Figure 1 Schematic representation of the sampling procedure in the study area, 2019 (n=422).


Dependent Variable

Prevalence of medication administration error

Independent variables

Socio-demographics characteristics, work-related factors, professional related factors, and other error producing conditions.

Data Collection Tools and Procedures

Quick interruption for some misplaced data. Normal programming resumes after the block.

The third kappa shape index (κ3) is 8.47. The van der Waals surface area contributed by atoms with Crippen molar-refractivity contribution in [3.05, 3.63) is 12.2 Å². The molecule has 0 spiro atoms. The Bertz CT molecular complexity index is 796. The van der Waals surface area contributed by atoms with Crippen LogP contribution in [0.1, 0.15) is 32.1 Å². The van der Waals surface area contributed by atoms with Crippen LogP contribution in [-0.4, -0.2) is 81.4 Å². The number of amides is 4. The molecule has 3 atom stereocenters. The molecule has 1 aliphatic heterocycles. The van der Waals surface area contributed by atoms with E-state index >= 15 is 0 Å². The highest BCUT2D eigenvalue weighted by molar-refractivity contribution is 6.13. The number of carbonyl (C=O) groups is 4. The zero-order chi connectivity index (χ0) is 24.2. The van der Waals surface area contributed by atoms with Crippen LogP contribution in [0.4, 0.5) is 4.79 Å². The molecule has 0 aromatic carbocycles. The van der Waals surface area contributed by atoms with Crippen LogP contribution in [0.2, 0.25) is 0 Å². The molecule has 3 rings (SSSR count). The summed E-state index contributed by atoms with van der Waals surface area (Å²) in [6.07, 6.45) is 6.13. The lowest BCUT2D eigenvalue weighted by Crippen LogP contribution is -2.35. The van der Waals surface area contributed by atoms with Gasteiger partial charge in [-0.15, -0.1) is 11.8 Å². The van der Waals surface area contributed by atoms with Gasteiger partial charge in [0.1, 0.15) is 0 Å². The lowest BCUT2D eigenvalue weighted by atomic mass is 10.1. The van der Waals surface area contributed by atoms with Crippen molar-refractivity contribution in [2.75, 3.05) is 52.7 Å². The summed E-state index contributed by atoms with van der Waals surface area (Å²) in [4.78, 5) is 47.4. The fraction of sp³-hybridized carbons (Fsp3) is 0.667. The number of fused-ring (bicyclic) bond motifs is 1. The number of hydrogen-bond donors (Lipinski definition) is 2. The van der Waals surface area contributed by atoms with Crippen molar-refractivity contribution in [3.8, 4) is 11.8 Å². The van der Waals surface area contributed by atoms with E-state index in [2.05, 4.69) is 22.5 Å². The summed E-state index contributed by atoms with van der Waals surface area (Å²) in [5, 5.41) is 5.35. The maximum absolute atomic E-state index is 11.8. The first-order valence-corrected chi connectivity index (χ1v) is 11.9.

A semi-structured self-administered questionnaire was prepared and used to collect data on nurses’ socio-demographic characteristics (salary, an institution where the nurse earned, an educational award, year of experience, etc), work-related factors (nurse to patient ratio, lack of written guideline for medication administration, poor communication with other nurses while facing problems, current working unit, lack of reporting mechanism to medication errors and duration in specific unit), professional related factors (lack of training and inability to follow ten rights of medication administration practice) and other factors contributing for MAE (Unclear verbal order, illegible physicians handwriting, wrong prescription and dispensing, look like drugs, nurses’ prescription in place of physicians, nurse administer medication prepared by another nurse and physicians’ frequent alteration of their orders). Moreover, the prevalence of MAE, reporting trends of a medication error, and types of MAE were considered. Ten trained diploma nurses were involved in collecting data from the questionnaire. A structured observational checklist that contained nine direct observable medication administration rights was used to gather data on a total of 42 nurses’ adherence to the directly observable nine rights while medication administration. Observational data collection was done by five Bsc nurses working in different units of each hospital and after observation, patients’ medical records were reviewed to triangulate with a record of ordered medications’ dose, route, time, and other profiles.